The governments of Sweden and Finland have announced plans to increase the liquidity of electricity generators. In total, guarantees worth $33bn will be available to several countries over coming weeks.

On Saturday, Swedish prime minister Magdalena Andersson announced that the country would offer SEK250bn ($23.2 billion) in guarantees on power trades on Swedish markets. On Monday, the parliament of Sweden approved the policy, providing liquidity until March 2023.

Andersson also voiced concern that the growing need to post collateral assets around expensive power trades could itself cause issues. She said: “If we do not act, there is a serious risk of disruptions in the financial system, which in the worst case could lead to a financial crisis.”

“During the first two weeks, the guarantees will include all Nordic and Baltic actors. This provides breathing space for neighbouring countries to get their own measures in place.”

“This has the ingredients of a Lehman Brothers moment”

The next day, the neighbouring government of Finland made a similar announcement, offering €10bn ($9.95bn) in liquidity guarantees. Finnish Prime minister Sanna Marin announced this “last-resort financing for companies otherwise threatened with bankruptcy” to ensure the health of power markets.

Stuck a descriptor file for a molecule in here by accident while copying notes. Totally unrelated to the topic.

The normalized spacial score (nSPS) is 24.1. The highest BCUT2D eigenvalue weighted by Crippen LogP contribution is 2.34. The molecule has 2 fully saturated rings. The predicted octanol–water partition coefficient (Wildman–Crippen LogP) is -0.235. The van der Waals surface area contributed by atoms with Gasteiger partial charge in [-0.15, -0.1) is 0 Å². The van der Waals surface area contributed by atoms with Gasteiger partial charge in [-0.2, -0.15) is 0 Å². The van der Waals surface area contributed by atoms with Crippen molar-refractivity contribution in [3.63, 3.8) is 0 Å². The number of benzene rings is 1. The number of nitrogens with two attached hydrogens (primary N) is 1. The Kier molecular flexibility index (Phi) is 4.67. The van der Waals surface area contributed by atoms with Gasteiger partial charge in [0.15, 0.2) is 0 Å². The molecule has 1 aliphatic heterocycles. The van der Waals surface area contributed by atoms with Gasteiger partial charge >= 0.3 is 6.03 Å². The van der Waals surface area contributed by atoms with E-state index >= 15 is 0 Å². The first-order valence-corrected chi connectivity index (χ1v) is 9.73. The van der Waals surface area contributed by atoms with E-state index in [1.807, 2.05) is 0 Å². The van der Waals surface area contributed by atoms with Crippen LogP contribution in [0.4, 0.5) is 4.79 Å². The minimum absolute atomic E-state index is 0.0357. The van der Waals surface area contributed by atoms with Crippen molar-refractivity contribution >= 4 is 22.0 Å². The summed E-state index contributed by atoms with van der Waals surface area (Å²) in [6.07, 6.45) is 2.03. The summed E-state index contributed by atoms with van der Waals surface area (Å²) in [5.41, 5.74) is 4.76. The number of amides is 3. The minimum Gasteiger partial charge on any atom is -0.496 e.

Economic affairs minister Mika Lintila said that the current situation “had the ingredients for a kind of a Lehman Brothers of the energy industry”. In 2008, the collapse of the US bank Lehman Brothers increased the severity of the financial crisis of the time. The governments of both Sweden and Finland referred to improving the trading health of their power companies, hoping to avoid a scenario similar to this.

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Responding to the announcement, Sweden’s Vattenfall welcomed the move, saying its finances were “stable”. Finnish electricity generator Fortum tweeted that the move was “crucial to keep companies operational”. A follow-up tweet emphasised the importance of changing the European Market Infrastructure Regulation, known as EMIR. This regulates financial markets, ensuring companies reduce systemic trading risk.

On 9 September, EU energy ministers will start emergency meetings to discuss how to reinforce liquidity in power markets. In the lead-up to this, Politico reports that the EU presidency, currently held by the Czech Republic, has posed ideas including price caps and markets controls.

Late on Friday, the Russian government announced that it would no longer send gas to Europe via the Nord Stream 1 pipeline. This caused power prices to rise on Monday, returning to near-record levels seen in recent weeks. Previous limitations on gas supplies caused prices to rise further, but legislations seems to have prevented further movement.